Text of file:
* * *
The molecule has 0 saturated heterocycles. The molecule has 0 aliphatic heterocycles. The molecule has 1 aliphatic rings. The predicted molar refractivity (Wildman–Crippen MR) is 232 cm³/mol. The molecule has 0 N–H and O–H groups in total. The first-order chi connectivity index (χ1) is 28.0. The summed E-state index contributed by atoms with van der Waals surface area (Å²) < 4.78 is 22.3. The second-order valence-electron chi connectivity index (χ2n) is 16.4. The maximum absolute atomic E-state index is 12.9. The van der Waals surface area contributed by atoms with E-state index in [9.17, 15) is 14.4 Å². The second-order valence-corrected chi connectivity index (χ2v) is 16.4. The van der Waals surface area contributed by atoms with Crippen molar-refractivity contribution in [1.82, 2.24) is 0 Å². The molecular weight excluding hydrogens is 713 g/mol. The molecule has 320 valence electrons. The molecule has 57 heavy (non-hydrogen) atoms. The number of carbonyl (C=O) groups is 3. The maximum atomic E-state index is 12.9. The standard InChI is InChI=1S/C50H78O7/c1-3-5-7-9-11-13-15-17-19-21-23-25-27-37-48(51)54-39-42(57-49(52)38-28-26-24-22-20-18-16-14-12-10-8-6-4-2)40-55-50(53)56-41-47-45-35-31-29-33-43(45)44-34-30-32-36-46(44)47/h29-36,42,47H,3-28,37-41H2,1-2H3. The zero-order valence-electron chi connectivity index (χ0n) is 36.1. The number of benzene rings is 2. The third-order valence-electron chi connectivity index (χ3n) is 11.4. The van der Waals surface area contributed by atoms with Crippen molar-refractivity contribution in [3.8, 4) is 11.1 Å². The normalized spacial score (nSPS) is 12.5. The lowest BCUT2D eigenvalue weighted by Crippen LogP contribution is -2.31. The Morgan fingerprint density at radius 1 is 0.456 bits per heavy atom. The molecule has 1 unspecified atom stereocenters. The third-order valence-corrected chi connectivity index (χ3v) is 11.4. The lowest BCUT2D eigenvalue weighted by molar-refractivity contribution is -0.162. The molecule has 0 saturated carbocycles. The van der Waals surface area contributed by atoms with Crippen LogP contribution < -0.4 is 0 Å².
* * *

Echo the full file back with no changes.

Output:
The molecule has 0 saturated heterocycles. The molecule has 0 aliphatic heterocycles. The molecule has 1 aliphatic rings. The predicted molar refractivity (Wildman–Crippen MR) is 232 cm³/mol. The molecule has 0 N–H and O–H groups in total. The first-order chi connectivity index (χ1) is 28.0. The summed E-state index contributed by atoms with van der Waals surface area (Å²) < 4.78 is 22.3. The second-order valence-electron chi connectivity index (χ2n) is 16.4. The maximum absolute atomic E-state index is 12.9. The van der Waals surface area contributed by atoms with E-state index in [9.17, 15) is 14.4 Å². The second-order valence-corrected chi connectivity index (χ2v) is 16.4. The van der Waals surface area contributed by atoms with Crippen molar-refractivity contribution in [1.82, 2.24) is 0 Å². The molecular weight excluding hydrogens is 713 g/mol. The molecule has 320 valence electrons. The molecule has 57 heavy (non-hydrogen) atoms. The number of carbonyl (C=O) groups is 3. The maximum atomic E-state index is 12.9. The standard InChI is InChI=1S/C50H78O7/c1-3-5-7-9-11-13-15-17-19-21-23-25-27-37-48(51)54-39-42(57-49(52)38-28-26-24-22-20-18-16-14-12-10-8-6-4-2)40-55-50(53)56-41-47-45-35-31-29-33-43(45)44-34-30-32-36-46(44)47/h29-36,42,47H,3-28,37-41H2,1-2H3. The zero-order valence-electron chi connectivity index (χ0n) is 36.1. The number of benzene rings is 2. The third-order valence-electron chi connectivity index (χ3n) is 11.4. The van der Waals surface area contributed by atoms with Crippen molar-refractivity contribution in [3.8, 4) is 11.1 Å². The normalized spacial score (nSPS) is 12.5. The lowest BCUT2D eigenvalue weighted by Crippen LogP contribution is -2.31. The Morgan fingerprint density at radius 1 is 0.456 bits per heavy atom. The molecule has 1 unspecified atom stereocenters. The third-order valence-corrected chi connectivity index (χ3v) is 11.4. The lowest BCUT2D eigenvalue weighted by molar-refractivity contribution is -0.162. The molecule has 0 saturated carbocycles. The van der Waals surface area contributed by atoms with Crippen LogP contribution < -0.4 is 0 Å².